The Felony Murder Rule in Illinois: The Injustice of the Proximate Cause Theory Explored Via Research in Cognitive Psychology
Lijtmaer, Martin, Journal of Criminal Law and Criminology
In the summer of 2006, the Illinois Supreme Court affirmed two first-degree murder convictions in People v. Hudson (1) and People v. Klebanowski. (2) Both cases involved eerily similar fact patterns where an off-duty police officer, unbeknownst to the perpetrators, happened to be a target of an armed robbery. (3) In both cases, the officer fatally shot one of the felons, and the defendant was convicted of first-degree murder for the death of his accomplice. (4) The Illinois Supreme Court upheld both convictions under the felony murder rule and reaffirmed its allegiance to the proximate cause theory of felony murder. (5)
The proximate cause theory holds felons accountable for any foreseeable deaths that occur during the commission or attempted commission of a felony. (6) This includes deaths of innocent bystanders caused by third parties, and even, as in Hudson and Klebanowski, deaths of co-felons at the hands of police officers. (7) Illinois courts have justified using proximate cause, a concept borrowed from tort law, on the grounds that the foreseeability requirement would temper the innate harshness of the felony murder rule. (8) However, in practice, instead of placing a restriction on the felony murder rule, it has been applied expansively, extending liability even to those defendants whose actions were attenuated from their co-felon's death. This Comment explores why the proximate cause theory has failed in its purported purpose to limit the felony murder rule and suggests that research in cognitive psychology can help us understand the rule's expansive application.
Psychologists have long been aware of universal biases, such as the hindsight bias, the phenomenon that people overestimate the predictability of past events, (9) and the outcome bias, the tendency to judge the quality of a decision based on its consequences. (10) Research suggests that these two biases, working in tandem, considerably undermine people's ability to judge the foreseeability of events in hindsight accurately (11)--a task required of juries and judges in determining the guilt of felony murder defendants via the proximate cause theory. (12) Furthermore, studies in causal attribution have shown that people conflate blameworthy behavior with causation. (13) For example, research shows that people assessing causation for a traffic accident placed more blame on a driver whose motive for speeding was to hide a vial of cocaine than on a driver rushing to hide an anniversary present. (14) Furthermore, another study suggests that blame is attributed in proportion to the severity of the result--thus the more severe the result, the more blame that will be attributed to the actor. (15)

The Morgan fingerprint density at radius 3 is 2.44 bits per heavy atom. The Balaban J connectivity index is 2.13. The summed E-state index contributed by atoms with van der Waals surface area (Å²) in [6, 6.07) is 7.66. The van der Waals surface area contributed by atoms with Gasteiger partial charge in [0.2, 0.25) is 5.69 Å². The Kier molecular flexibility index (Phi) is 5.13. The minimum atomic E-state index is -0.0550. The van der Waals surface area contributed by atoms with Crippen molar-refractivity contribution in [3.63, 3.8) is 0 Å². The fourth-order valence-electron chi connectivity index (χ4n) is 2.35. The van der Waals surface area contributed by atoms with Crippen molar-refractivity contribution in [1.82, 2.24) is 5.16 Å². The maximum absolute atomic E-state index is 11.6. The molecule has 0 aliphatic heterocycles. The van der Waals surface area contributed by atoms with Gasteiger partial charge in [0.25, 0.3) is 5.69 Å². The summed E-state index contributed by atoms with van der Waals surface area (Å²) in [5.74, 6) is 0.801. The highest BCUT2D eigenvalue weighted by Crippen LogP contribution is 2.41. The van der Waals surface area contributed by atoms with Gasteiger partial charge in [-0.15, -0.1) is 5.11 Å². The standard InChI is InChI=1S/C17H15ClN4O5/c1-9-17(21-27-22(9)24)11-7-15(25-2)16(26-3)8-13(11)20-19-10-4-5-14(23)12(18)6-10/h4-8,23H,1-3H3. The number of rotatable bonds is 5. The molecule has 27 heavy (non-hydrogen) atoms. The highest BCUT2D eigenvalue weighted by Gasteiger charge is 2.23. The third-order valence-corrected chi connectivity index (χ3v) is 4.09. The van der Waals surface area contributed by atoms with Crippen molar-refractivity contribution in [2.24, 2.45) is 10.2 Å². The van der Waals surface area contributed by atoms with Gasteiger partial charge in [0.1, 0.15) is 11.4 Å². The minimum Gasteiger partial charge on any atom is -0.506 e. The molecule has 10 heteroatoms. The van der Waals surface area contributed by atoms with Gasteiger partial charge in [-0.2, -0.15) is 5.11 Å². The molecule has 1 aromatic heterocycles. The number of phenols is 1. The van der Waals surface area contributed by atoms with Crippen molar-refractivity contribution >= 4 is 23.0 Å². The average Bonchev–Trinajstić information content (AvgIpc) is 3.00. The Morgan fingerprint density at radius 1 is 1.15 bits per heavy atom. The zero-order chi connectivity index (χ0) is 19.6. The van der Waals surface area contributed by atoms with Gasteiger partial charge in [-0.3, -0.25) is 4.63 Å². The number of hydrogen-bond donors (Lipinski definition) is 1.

The implications of this research for the proximate cause theory of the felony murder rule are twofold. First, by virtue of these psychological phenomena, both juries and judges tend to find that a resulting death was foreseeable in felony murder cases, even where there were superseding intervening causes breaking the causal connection between the defendant's conduct and the resulting death. Furthermore, due to the inherently blameworthy behavior entailed in committing a felony, causal attributions are exacerbated leading to unwarranted causal associations between the defendant's acts and the resulting death. As such, the research suggests that in individual cases, the playing field is heavily tilted against the felony murder defendant.
Second, and on a broader level, the expansion of proximate cause theory jurisprudence since its inception is a direct result of the outcomes of individual felony murder cases. Because juries are likely to find a resulting death foreseeable and appellate judges are generally deferential to jury determinations, courts have upheld felony murder convictions, gradually expanding the application of the proximate cause theory of the felony murder rule. In other words, the effects of the hindsight bias, outcome bias, and causal attribution on individual cases has translated into a general expansion of the Illinois Supreme Court's jurisprudence with respect to its felony murder rule. …